AMD Overdrive lets you either raise or lower both the GPU clock and the power limit of the card. You can also manually enter in the power limit and GPU clock settings, so you don't have to use the chart if you don't want to. Under the new XY chart you'll find that you can raise and lower the GDDR5 memory clock frequency by -60 to 60 percent over default. You can also adjust the temperature target between 50C to 95C and manually adjust the maximum fan speed. The AMD Radeon R9 290's default settings are to have the target GPU temperature at 95C and the fan speed at 47%. It should be noted that you can't manually control the fan speed any longer as you can just control the maximum speed that it can run up to.
We spent a fair bit of time overclocking the AMD Radeon R9 290 with AMD OverDrive and found that our particular card did not care for increased power limit setting at all, so we left that to zero. We were able to overclock the AMD Radeon R9 290 reference card by 14% on the GPU core clock and 15.5% on the 4GB GDDR5 memory. We bumped the fan up to 60% as we weren't too worried about fan noise during our overclock.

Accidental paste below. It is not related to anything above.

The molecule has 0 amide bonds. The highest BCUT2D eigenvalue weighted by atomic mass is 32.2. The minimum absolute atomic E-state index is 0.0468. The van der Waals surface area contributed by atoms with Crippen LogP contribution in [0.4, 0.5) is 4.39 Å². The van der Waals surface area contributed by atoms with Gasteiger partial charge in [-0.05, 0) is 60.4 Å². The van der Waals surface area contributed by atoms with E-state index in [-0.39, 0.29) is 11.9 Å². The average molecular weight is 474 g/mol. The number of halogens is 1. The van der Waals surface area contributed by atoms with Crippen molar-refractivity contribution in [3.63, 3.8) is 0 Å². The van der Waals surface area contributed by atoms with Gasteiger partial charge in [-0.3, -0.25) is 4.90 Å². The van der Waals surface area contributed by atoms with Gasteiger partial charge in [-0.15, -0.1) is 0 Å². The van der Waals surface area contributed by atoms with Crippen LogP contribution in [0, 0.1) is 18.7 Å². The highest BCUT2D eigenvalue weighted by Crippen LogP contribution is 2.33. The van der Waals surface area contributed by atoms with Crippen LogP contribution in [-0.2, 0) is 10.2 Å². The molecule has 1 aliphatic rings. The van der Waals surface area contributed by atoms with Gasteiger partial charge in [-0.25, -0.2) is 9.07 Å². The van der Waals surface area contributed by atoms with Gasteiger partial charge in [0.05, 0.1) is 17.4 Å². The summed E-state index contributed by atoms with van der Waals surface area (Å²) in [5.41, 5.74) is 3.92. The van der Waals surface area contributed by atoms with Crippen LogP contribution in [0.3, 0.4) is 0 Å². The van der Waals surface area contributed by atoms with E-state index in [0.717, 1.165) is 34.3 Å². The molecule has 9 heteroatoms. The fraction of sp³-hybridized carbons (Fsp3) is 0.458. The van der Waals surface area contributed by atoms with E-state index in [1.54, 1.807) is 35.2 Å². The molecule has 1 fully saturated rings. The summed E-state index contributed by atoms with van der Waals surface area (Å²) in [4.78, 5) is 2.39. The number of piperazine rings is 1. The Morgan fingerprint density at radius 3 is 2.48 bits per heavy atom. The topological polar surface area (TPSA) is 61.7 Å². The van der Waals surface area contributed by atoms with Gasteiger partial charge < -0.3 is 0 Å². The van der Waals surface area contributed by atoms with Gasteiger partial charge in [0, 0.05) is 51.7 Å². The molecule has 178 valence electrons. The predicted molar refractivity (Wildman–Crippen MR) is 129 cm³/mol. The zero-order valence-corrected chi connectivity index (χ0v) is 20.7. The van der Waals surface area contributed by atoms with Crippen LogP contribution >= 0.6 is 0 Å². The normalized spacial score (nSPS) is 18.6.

The AMD Radeon R9 290 graphics card scores right around 9100 3DMarks in the standard Fire Strike benchmark. Our exact score on this one instance was 9124 3DMarks and notice that in Game Test 1 the outcome was around 48.5 FPS.
With our Radeon R9 290 overclocked as high as we could get it, we were hitting 1080 MHz core and 1444 MHz on the 4GB of GDDR5 memory (5776 MHz effective). This is a 133 MHz on the core and 194 MHz on the memory. With the card overclocked with these setting we were able to run 3DMark Fire Strike at 10,224, which is a nice improvement over the default run of 9,124 3DMarks! This is an 1,100 point increase in our overall 3DMark score, which represents a performance gain of 12.1 percent. We overclocked our GPU clock speed by 14 percent, so you do get some nice performance boosts from overclocking. Game Test 1 went from 48.5 FPS to 55.1 FPS!